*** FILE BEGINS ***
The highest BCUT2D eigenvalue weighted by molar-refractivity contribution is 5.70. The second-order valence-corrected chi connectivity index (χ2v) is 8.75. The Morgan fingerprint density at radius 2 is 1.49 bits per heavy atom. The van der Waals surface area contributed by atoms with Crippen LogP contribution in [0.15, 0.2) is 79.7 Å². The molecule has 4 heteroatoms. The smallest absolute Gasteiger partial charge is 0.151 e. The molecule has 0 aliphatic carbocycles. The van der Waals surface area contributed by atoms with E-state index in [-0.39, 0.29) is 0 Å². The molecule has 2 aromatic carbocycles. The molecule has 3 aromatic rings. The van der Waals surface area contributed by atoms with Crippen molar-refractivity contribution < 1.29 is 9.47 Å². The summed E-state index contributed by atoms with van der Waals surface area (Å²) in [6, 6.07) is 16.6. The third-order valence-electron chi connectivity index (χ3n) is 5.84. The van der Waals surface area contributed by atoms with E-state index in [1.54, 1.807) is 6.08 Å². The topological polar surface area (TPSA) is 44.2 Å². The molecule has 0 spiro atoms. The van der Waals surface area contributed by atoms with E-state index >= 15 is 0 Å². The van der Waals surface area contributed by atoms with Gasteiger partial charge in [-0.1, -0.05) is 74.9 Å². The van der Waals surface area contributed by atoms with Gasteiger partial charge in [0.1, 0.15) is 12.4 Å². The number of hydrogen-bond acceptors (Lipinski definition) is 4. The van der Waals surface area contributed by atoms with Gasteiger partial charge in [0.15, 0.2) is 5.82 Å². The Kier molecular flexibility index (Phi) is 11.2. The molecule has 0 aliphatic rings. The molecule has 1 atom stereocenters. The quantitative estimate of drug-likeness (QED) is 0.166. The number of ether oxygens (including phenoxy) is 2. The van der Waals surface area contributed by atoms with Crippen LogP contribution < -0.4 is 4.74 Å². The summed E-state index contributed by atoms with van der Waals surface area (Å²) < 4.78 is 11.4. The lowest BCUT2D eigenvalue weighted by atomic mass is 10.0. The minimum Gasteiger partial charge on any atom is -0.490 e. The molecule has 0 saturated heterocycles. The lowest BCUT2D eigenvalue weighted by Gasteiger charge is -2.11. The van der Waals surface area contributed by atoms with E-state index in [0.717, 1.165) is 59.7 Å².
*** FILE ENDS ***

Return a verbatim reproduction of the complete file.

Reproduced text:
The highest BCUT2D eigenvalue weighted by molar-refractivity contribution is 5.70. The second-order valence-corrected chi connectivity index (χ2v) is 8.75. The Morgan fingerprint density at radius 2 is 1.49 bits per heavy atom. The van der Waals surface area contributed by atoms with Crippen LogP contribution in [0.15, 0.2) is 79.7 Å². The molecule has 4 heteroatoms. The smallest absolute Gasteiger partial charge is 0.151 e. The molecule has 0 aliphatic carbocycles. The van der Waals surface area contributed by atoms with E-state index in [-0.39, 0.29) is 0 Å². The molecule has 2 aromatic carbocycles. The molecule has 3 aromatic rings. The van der Waals surface area contributed by atoms with Crippen molar-refractivity contribution < 1.29 is 9.47 Å². The summed E-state index contributed by atoms with van der Waals surface area (Å²) in [6, 6.07) is 16.6. The third-order valence-electron chi connectivity index (χ3n) is 5.84. The van der Waals surface area contributed by atoms with E-state index in [1.54, 1.807) is 6.08 Å². The topological polar surface area (TPSA) is 44.2 Å². The molecule has 0 spiro atoms. The van der Waals surface area contributed by atoms with E-state index >= 15 is 0 Å². The van der Waals surface area contributed by atoms with Gasteiger partial charge in [-0.1, -0.05) is 74.9 Å². The van der Waals surface area contributed by atoms with Gasteiger partial charge in [0.1, 0.15) is 12.4 Å². The number of hydrogen-bond acceptors (Lipinski definition) is 4. The van der Waals surface area contributed by atoms with Gasteiger partial charge in [0.15, 0.2) is 5.82 Å². The Kier molecular flexibility index (Phi) is 11.2. The molecule has 0 aliphatic rings. The molecule has 1 atom stereocenters. The quantitative estimate of drug-likeness (QED) is 0.166. The number of ether oxygens (including phenoxy) is 2. The van der Waals surface area contributed by atoms with Crippen LogP contribution < -0.4 is 4.74 Å². The summed E-state index contributed by atoms with van der Waals surface area (Å²) < 4.78 is 11.4. The lowest BCUT2D eigenvalue weighted by atomic mass is 10.0. The minimum Gasteiger partial charge on any atom is -0.490 e. The molecule has 0 saturated heterocycles. The lowest BCUT2D eigenvalue weighted by Gasteiger charge is -2.11. The van der Waals surface area contributed by atoms with E-state index in [0.717, 1.165) is 59.7 Å².